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EBAFOSA urges collaboration to bridge 11m jobs deficit to tackle unemployment


There is urgent need for major stakeholders in the agriculture sector to forge alliance that will create 11million jobs annually that are needed by Nigeria to confront the rising unemployment rate in the country.

The National President of United Nations Environment- Ecosystem Based Adaptation for Food Security Assembly (EBAFOSA) Nigeria, Mr James Oyesola, who stated this recently at an inter-ministerial/agencies policy task force meeting in Abuja, explained that key stakeholders must operate in unison to address the challenges posed by climate change.

He added: “The key issue is that addressing climate change challenges, implementing SDGs and our nationally determine contributions among others can’t be implemented in ‘silos’. Therefore, there is need to bridge policy gaps by breaking inter-ministerial silos through convening policy makers in relevant line ministries of environment, agriculture, industry, energy, forestry, lands, trade, finance etc., as well as non-state actors in policy research etc., for collaborative policy processes.


“Also to catalyse investment in clean energy powered agro-industrialization, agriculture policies will need to reconcile with industry policies, energy policies, lands policies and private investors to ensure relevant-cross cutting policies that incentivize investment by both state and non-state actors in plants and clean processing industries near high potential agro-production areas. Infrastructure policies need to be synchronized to ensure prioritized investments in rural roads for efficient connection of production areas or these agro-industrial zones to market areas.”

Providing more insights into the climate change challenges confronting Africa and Nigeria, the UN Environment Africa Climate Change Coordinator, Dr. Richard Munang, lamented the ballooning youthful and unemployed population amid untapped opportunities.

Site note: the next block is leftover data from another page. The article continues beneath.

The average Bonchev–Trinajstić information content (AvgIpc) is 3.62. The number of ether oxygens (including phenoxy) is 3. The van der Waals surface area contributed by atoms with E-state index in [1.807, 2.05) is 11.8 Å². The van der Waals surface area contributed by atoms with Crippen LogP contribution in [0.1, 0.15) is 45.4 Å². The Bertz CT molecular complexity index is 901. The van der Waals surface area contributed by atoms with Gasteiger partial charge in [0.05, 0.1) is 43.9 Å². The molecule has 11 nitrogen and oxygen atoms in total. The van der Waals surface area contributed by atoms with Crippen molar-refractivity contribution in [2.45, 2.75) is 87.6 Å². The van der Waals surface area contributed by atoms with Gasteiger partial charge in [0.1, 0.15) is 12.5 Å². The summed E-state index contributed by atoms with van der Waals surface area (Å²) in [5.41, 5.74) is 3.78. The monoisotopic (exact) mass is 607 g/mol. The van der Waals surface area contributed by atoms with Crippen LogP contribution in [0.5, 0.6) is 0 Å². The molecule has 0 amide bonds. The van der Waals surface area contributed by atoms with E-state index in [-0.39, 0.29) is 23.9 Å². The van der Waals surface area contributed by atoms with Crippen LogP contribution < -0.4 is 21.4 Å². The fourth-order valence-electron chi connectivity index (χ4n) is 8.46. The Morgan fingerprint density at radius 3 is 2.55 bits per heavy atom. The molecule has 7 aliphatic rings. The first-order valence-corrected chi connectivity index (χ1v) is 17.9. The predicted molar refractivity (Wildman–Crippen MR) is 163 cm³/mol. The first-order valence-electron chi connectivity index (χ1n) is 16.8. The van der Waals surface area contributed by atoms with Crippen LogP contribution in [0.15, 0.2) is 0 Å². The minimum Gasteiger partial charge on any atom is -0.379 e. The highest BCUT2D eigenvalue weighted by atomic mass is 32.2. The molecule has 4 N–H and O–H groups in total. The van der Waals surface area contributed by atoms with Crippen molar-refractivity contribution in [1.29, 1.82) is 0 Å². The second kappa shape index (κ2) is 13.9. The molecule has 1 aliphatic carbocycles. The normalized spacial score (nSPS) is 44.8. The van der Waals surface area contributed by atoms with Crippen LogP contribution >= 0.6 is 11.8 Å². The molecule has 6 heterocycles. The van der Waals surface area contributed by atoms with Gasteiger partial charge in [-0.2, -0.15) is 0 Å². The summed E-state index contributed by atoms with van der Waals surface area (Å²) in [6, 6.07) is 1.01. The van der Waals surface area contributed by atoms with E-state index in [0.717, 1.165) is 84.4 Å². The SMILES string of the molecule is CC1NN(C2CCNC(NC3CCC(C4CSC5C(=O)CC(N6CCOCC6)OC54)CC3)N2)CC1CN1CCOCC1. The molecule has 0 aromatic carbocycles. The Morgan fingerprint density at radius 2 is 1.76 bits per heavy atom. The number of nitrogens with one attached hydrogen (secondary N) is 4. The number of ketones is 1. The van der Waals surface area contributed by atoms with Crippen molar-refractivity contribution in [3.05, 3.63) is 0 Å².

“Where for every three million jobs, there are up to 12 million youth competing for them each year. Right here in Nigeria, while 1.2 million fresh people joined the pool of job seekers in just one quarter of 2017, another 1.6 million who were in full time employment lost their jobs in the same period. The implication is Nigeria may need to create up to 2.8 million jobs per quarter, which translates to about 11 million jobs each year. The implication is the urgent need to increase opportunities exponentially. Across Africa, this youth bulge has been christened a “ticking time bomb”.

Yet, these youths represent the most sovereign capital we have as a continent – to tap and drive growth,” he explained.

He highlighted that food insecurity has led to about 240 million people going to bed hungry every day in Africa, yet 65% of the global arable land is right here in Africa.

He said post-harvest losses on the continent have hit $48 billion each year, exceeding the $35 billion spent on imports, adding, “implying that reversing these losses will inject $83 billion in income, jobs & intra-Africa trade opportunities every year. Right here, Nigeria’s PHLs top $9 billion annually. This translates into not only lost food, but income, trading and job opportunities along the supply chain.”

He hinted that climate change is threatening to shrink productivity of most African economies by a massive 75%.

He stated: “In Nigeria, climate change is projected to cost 6 – 30% of GDP by 2050, translating to $100 billion – $460 billion loss. The result is compounding all the dire socioeconomic challenges already confronting the country.”

In this article:
EBAFOSAJames Oyesola
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